Weekly Urban News Update
November 20, 2020
In This Update
Poverty Reduction in Ethiopia is the Story of Urbanization
What Climate Change Means for Urban Sanitation
Study Finds Women Bear the Brunt of Poverty Transportation in Africa
Proposed Pakistan Megacity Threatens Environment and Jobs, Opponent Say
COVID-19, Racial Injustice, Climate Change: The State of the Nation's Housing 2020
New York City Pilot Will Dispatch Health Workers In Place of Police
In the News And Around the Web
In Ethiopia, Poverty Reduction is the Story of Urbanization
A newly published World Bank study found that poverty reduction in Ethiopia occurs at a faster rate in urban areas. Between 2011 and 2016, the poverty rate in Ethiopia declined from 30% to 24%, but reduction concentrated in urban areas regardless of how poor the regions started off. The study's authors observe: “Poverty reduction in Ethiopia is a story of urbanization.” But, the authors also warn COVID-19 may reverse poverty reduction achievements as its economic impact has disproportionately hurt urban areas: a World Bank study early in the pandemic found that 20% of Ethiopian urban workers lost their job compared to 3% of rural workers. 

Read more here.
What Climate Change Means for Urban Sanitation
Climate change has serious consequences for urban sanitation, especially for the urban poor who live in disaster-prone areas without access to basic services, according to Kariuki Mugo, Steve Metcalfe, and Jillian Du at TheCityFix. The authors point to Mukuru, a slum of Nairobi, where flooding often bursts overfilled, poorly maintained pipes, spilling raw sewage into the community and to Bulawayo, Zimbabwe, where drought forces the urban poor to stand in line overnight to collect water. They urge cities to invest in resilient and sustainable sanitation systems that can withstand floods and droughts, reduce unreasonable demand for water, and promote waste resource recovery and reuse.

Read more here.
Study Finds Women Bear the Brunt of Transport Poverty in Africa
A new report by the Volvo Research and Educational Foundations shows that women bear the brunt of “transport poverty” in Africa. Transport poverty, or the negative impact of inaccessible or inadequate transport on quality of life, is a critical issue facing residents of urban African slums. The study found that the ability of women to access educational and economic opportunities is especially compromised by long, expensive, and unsafe commutes. To mitigate social exclusion, increased poverty, and inequality, the study urges governments to engage with residents, transport unions, and rights groups to improve the ease and safety of city travel. 

Read more here.
Proposed Pakistan Megacity Threatens Environment and Jobs, Opponents
A proposed island megacity off the coast of Karachi will threaten endangered wetlands and the livelihoods of six million local fisherman, according to activists and residents of the twin islands of Bundal and Buddo. Last month, Pakistan announced it would begin the development of a megacity that will “surpass Dubai,” create 150,000 jobs, attract $50 billion in investment, and be the home to “world’s tallest building.” But, conservationists fear the development will damage the unique ecology of the delta, while the government has already begun to restrict the movement of fisherman there.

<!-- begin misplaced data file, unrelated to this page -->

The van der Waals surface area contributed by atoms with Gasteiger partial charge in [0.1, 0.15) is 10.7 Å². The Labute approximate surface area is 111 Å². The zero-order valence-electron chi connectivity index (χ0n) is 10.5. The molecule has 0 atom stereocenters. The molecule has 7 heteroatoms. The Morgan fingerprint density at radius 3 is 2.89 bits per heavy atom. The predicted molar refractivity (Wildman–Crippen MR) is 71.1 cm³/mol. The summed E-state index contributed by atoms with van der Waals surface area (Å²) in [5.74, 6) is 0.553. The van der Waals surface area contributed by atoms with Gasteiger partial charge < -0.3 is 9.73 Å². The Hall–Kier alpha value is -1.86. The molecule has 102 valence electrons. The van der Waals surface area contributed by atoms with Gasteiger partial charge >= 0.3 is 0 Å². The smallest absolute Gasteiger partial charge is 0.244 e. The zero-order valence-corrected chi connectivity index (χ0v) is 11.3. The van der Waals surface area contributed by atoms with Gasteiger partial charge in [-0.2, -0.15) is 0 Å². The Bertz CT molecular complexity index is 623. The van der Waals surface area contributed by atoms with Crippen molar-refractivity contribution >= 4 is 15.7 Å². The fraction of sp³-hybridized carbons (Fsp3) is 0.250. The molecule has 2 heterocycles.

Read more here.
New York City Pilot Will Dispatch Health Workers in Place of Police
In February, New York City will launch a pilot in two-high need communities where 911 dispatchers will send out emergency medical services and mental health crisis workers instead of police for mental health-related calls that do not involve a weapon or imminent danger. The project follows months of nationwide protests and activism around racial justice and police violence since the death of George Floyd in May. New York City has modeled the pilot on a similar program in Eugene, Oregon, launched in 1989, which has reportedly saves the city $8.5 million a year in public safety and $14 million a year in emergency medical costs by diverting mental health incidents from the police.

Read more here.
COVID-19, Racial Injustice, Climate Change: The State of the Nation's Housing 2020
The Joint Center for Housing Studies of Harvard University released its 2020 State of the Nation’s Housing report. This year's report illuminates how the impact of the major trends of 2020 on America's housing crisis especially COVID-19, racial injustice, and climate change. The economic fallout of COVID-19 worsened affordability for both renters and homeowners, especially for persons of color; activism against racial injustice underlined racial disparities in housing as a cause and a consequence of other social inequalities; and climate change exacerbated energy insecure households in addition to the 16 different billion dollar natural disasters that occurred in the U.S. this year.

Read more here.
In the News and Around the Web

  • The Atlas of Sustainable Development Goals: The interactive data visualization for Sustainable Development Goal 11 homes in on city air pollution levels.

  • Tenant Satisfaction Measures Announced in England: The reforms, inspired by the Grenfell Tower fire in London, allow residents of public housing to demand improvements.

  • In Delhi, Fireworks and Air Pollution : Fireworks during the Diwali holiday last weekend caused concern about rising air pollution.
The Mukuru Kwa Niema slum in Nairobi is more vulnerable to the impact of climate change than more affluential, adjacent neighborhoods. (Photo Credit: Johnny Miller/Unequal Scenes)
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